Robert Edward Lee (January 19, 1807 – October 12, 1870) was a career military officer who is best known for having commanded the Confederate Army of Northern Virginia in the American Civil War. In early 1861, President Abraham Lincoln invited Lee to take command of the entire Union Army. Lee declined because his home state of Virginia was, despite his wishes, seceding from the Union. The son of U.S. Revolutionary War hero, Henry ("Light Horse Harry") Lee III, and a top graduate of West Point, Robert E. Lee distinguished himself as an exceptional officer and combat engineer in the United States Army for 32 years before resigning to join the Confederate cause. By the end of the American Civil War, he was commanding general of the Confederate army. He became a postwar icon of the South's "lost cause," and is still admired to this day.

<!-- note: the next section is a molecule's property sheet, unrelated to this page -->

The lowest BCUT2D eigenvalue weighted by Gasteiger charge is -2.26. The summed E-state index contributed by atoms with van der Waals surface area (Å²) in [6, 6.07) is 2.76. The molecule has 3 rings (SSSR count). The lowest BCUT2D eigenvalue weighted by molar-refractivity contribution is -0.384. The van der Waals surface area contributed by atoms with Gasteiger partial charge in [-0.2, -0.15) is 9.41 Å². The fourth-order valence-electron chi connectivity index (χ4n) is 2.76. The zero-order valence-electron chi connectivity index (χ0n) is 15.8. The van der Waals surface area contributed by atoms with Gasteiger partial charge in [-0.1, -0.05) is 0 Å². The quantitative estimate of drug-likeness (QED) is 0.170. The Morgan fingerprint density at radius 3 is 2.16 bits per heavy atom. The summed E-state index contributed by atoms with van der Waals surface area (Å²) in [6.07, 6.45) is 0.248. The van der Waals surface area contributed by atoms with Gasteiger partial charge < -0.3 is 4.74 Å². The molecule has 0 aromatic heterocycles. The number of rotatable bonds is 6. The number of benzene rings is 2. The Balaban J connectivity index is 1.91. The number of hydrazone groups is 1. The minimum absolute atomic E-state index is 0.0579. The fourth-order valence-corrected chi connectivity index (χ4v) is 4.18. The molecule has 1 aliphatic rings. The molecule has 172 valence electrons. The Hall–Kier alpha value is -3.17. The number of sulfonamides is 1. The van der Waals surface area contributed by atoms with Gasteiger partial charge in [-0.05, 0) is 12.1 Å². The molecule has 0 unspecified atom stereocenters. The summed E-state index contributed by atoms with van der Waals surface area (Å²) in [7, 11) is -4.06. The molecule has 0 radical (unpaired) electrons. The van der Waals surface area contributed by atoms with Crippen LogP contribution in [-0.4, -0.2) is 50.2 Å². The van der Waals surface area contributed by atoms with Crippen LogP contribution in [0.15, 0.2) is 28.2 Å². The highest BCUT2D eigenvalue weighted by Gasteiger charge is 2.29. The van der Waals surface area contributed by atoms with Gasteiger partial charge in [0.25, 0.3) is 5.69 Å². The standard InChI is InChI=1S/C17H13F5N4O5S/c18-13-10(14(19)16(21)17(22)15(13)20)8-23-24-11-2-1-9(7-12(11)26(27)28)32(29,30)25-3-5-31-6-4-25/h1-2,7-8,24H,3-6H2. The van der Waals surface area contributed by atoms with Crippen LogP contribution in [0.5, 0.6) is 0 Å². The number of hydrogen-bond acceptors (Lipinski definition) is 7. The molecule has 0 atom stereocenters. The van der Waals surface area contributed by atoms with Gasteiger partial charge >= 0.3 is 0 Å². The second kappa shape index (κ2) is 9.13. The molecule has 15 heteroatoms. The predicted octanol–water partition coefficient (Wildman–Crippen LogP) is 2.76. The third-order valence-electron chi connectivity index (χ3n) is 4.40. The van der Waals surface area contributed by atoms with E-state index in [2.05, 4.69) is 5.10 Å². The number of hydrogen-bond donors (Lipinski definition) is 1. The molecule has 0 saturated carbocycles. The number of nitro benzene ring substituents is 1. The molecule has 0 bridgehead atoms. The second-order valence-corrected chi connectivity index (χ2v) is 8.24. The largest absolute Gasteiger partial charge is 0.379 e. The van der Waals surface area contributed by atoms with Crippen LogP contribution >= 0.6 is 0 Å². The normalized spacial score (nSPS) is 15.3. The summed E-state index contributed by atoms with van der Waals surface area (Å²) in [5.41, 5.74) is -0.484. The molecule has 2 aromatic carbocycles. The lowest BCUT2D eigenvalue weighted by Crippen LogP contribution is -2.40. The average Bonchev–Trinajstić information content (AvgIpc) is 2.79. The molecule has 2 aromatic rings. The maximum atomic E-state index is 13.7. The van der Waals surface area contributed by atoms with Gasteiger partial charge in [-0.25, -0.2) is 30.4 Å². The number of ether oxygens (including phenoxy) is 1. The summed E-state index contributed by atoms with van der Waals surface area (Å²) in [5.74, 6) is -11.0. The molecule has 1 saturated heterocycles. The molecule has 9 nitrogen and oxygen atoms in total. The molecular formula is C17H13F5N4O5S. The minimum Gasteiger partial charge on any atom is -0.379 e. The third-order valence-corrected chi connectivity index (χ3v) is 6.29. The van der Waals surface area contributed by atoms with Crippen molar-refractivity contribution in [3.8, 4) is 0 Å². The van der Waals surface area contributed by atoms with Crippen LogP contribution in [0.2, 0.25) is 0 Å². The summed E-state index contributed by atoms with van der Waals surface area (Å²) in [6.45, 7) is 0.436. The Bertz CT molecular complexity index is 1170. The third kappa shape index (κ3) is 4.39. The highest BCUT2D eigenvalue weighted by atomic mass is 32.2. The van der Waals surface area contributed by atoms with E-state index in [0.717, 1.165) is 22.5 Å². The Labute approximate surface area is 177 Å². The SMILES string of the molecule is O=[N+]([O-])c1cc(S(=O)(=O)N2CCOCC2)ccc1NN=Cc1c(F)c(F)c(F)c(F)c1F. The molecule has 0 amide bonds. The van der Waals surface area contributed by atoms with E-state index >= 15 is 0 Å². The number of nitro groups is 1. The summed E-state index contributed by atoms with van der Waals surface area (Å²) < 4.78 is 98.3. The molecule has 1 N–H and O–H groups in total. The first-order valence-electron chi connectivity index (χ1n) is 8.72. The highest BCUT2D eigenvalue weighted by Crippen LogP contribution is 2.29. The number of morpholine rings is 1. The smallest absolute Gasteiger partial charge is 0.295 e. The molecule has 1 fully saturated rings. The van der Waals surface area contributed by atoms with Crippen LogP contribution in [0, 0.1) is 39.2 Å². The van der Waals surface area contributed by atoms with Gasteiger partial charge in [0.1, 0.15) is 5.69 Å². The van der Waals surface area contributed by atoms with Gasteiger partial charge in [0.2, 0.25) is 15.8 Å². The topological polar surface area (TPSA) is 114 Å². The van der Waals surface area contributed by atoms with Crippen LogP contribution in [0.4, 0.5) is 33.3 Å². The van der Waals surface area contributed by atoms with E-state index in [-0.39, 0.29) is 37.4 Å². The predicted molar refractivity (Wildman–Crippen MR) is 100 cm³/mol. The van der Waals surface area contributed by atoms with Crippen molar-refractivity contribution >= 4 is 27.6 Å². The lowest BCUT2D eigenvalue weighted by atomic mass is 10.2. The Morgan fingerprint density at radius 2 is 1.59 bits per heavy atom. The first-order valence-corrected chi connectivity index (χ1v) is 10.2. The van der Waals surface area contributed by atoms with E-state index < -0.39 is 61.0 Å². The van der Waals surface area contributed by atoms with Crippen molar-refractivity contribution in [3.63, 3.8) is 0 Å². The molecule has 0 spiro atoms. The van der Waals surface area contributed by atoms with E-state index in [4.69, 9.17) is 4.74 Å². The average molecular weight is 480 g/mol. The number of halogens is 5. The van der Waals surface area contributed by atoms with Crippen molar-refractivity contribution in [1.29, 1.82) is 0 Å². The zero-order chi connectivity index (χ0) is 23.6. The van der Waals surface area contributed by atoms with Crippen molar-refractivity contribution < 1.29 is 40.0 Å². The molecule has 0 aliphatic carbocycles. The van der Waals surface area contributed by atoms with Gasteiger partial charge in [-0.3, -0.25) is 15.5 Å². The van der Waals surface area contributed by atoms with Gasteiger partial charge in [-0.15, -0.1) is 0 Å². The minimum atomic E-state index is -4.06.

He was also the subject of a Civil War re-enactment play in "To Love and Die in Dixie" where he defeated Grant.